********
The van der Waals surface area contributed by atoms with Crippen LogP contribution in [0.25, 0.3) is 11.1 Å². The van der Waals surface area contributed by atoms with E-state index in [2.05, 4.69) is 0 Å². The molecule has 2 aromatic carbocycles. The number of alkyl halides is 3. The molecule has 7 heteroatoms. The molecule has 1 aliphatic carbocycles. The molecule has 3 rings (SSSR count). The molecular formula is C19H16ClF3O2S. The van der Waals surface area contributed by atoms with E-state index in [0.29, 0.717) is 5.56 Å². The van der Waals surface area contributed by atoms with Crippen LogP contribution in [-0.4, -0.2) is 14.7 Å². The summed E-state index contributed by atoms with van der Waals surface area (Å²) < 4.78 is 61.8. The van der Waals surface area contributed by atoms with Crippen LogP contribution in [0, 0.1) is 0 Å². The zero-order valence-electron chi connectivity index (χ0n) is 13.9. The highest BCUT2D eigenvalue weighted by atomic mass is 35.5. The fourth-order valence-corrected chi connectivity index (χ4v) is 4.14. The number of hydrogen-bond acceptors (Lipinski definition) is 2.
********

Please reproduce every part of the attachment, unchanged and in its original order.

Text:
The van der Waals surface area contributed by atoms with Crippen LogP contribution in [0.25, 0.3) is 11.1 Å². The van der Waals surface area contributed by atoms with E-state index in [2.05, 4.69) is 0 Å². The molecule has 2 aromatic carbocycles. The number of alkyl halides is 3. The molecule has 7 heteroatoms. The molecule has 1 aliphatic carbocycles. The molecule has 3 rings (SSSR count). The molecular formula is C19H16ClF3O2S. The van der Waals surface area contributed by atoms with E-state index in [0.29, 0.717) is 5.56 Å². The van der Waals surface area contributed by atoms with Crippen LogP contribution in [-0.4, -0.2) is 14.7 Å². The summed E-state index contributed by atoms with van der Waals surface area (Å²) < 4.78 is 61.8. The van der Waals surface area contributed by atoms with Crippen LogP contribution in [0, 0.1) is 0 Å². The zero-order valence-electron chi connectivity index (χ0n) is 13.9. The highest BCUT2D eigenvalue weighted by atomic mass is 35.5. The fourth-order valence-corrected chi connectivity index (χ4v) is 4.14. The number of hydrogen-bond acceptors (Lipinski definition) is 2.